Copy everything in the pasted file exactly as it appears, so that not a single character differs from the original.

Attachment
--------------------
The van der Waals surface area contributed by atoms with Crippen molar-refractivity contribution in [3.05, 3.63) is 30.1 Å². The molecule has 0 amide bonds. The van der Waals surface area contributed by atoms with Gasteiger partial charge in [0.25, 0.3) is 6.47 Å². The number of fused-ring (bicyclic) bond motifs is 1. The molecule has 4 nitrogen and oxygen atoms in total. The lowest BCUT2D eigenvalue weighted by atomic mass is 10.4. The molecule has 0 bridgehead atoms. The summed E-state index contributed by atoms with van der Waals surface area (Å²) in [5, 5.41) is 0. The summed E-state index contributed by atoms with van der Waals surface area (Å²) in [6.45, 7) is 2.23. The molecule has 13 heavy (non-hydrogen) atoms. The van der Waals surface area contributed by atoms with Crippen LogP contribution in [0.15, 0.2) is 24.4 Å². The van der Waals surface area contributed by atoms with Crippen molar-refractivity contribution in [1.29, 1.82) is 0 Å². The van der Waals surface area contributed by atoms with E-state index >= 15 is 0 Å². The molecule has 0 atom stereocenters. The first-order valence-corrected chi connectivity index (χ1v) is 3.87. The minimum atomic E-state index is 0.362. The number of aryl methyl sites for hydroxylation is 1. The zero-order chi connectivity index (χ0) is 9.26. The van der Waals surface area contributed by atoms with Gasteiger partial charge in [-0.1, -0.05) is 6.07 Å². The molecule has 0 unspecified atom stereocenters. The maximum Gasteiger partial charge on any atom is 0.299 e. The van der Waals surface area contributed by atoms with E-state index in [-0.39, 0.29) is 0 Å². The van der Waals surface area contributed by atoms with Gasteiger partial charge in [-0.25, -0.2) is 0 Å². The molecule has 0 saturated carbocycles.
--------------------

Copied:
The van der Waals surface area contributed by atoms with Crippen molar-refractivity contribution in [3.05, 3.63) is 30.1 Å². The molecule has 0 amide bonds. The van der Waals surface area contributed by atoms with Gasteiger partial charge in [0.25, 0.3) is 6.47 Å². The number of fused-ring (bicyclic) bond motifs is 1. The molecule has 4 nitrogen and oxygen atoms in total. The lowest BCUT2D eigenvalue weighted by atomic mass is 10.4. The molecule has 0 bridgehead atoms. The summed E-state index contributed by atoms with van der Waals surface area (Å²) in [5, 5.41) is 0. The summed E-state index contributed by atoms with van der Waals surface area (Å²) in [6.45, 7) is 2.23. The molecule has 13 heavy (non-hydrogen) atoms. The van der Waals surface area contributed by atoms with Crippen LogP contribution in [0.15, 0.2) is 24.4 Å². The van der Waals surface area contributed by atoms with Crippen molar-refractivity contribution in [1.29, 1.82) is 0 Å². The van der Waals surface area contributed by atoms with E-state index >= 15 is 0 Å². The molecule has 0 atom stereocenters. The first-order valence-corrected chi connectivity index (χ1v) is 3.87. The minimum atomic E-state index is 0.362. The number of aryl methyl sites for hydroxylation is 1. The zero-order chi connectivity index (χ0) is 9.26. The van der Waals surface area contributed by atoms with Gasteiger partial charge in [-0.1, -0.05) is 6.07 Å². The molecule has 0 unspecified atom stereocenters. The maximum Gasteiger partial charge on any atom is 0.299 e. The van der Waals surface area contributed by atoms with E-state index in [-0.39, 0.29) is 0 Å². The van der Waals surface area contributed by atoms with Gasteiger partial charge in [-0.25, -0.2) is 0 Å². The molecule has 0 saturated carbocycles.